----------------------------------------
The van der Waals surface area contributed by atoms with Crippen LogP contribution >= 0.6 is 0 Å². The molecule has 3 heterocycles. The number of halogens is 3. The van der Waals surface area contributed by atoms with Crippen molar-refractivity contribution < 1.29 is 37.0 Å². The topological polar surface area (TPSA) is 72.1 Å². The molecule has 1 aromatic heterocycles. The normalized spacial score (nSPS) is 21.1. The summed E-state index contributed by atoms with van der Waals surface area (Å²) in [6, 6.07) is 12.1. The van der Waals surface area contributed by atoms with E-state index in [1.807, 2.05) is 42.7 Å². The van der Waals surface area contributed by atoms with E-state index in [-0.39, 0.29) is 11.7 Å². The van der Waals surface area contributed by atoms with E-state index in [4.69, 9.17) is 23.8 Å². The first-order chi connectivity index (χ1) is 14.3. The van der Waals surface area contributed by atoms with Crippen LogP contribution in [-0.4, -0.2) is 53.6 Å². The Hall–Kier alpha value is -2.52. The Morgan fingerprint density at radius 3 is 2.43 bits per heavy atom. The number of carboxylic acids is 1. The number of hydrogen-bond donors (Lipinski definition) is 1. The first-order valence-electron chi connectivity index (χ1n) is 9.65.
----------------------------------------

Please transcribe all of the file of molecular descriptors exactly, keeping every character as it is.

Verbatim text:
The van der Waals surface area contributed by atoms with Crippen LogP contribution >= 0.6 is 0 Å². The molecule has 3 heterocycles. The number of halogens is 3. The van der Waals surface area contributed by atoms with Crippen molar-refractivity contribution < 1.29 is 37.0 Å². The topological polar surface area (TPSA) is 72.1 Å². The molecule has 1 aromatic heterocycles. The normalized spacial score (nSPS) is 21.1. The summed E-state index contributed by atoms with van der Waals surface area (Å²) in [6, 6.07) is 12.1. The van der Waals surface area contributed by atoms with E-state index in [1.807, 2.05) is 42.7 Å². The van der Waals surface area contributed by atoms with E-state index in [-0.39, 0.29) is 11.7 Å². The van der Waals surface area contributed by atoms with E-state index in [4.69, 9.17) is 23.8 Å². The first-order chi connectivity index (χ1) is 14.3. The van der Waals surface area contributed by atoms with Crippen LogP contribution in [-0.4, -0.2) is 53.6 Å². The Hall–Kier alpha value is -2.52. The Morgan fingerprint density at radius 3 is 2.43 bits per heavy atom. The number of carboxylic acids is 1. The number of hydrogen-bond donors (Lipinski definition) is 1. The first-order valence-electron chi connectivity index (χ1n) is 9.65.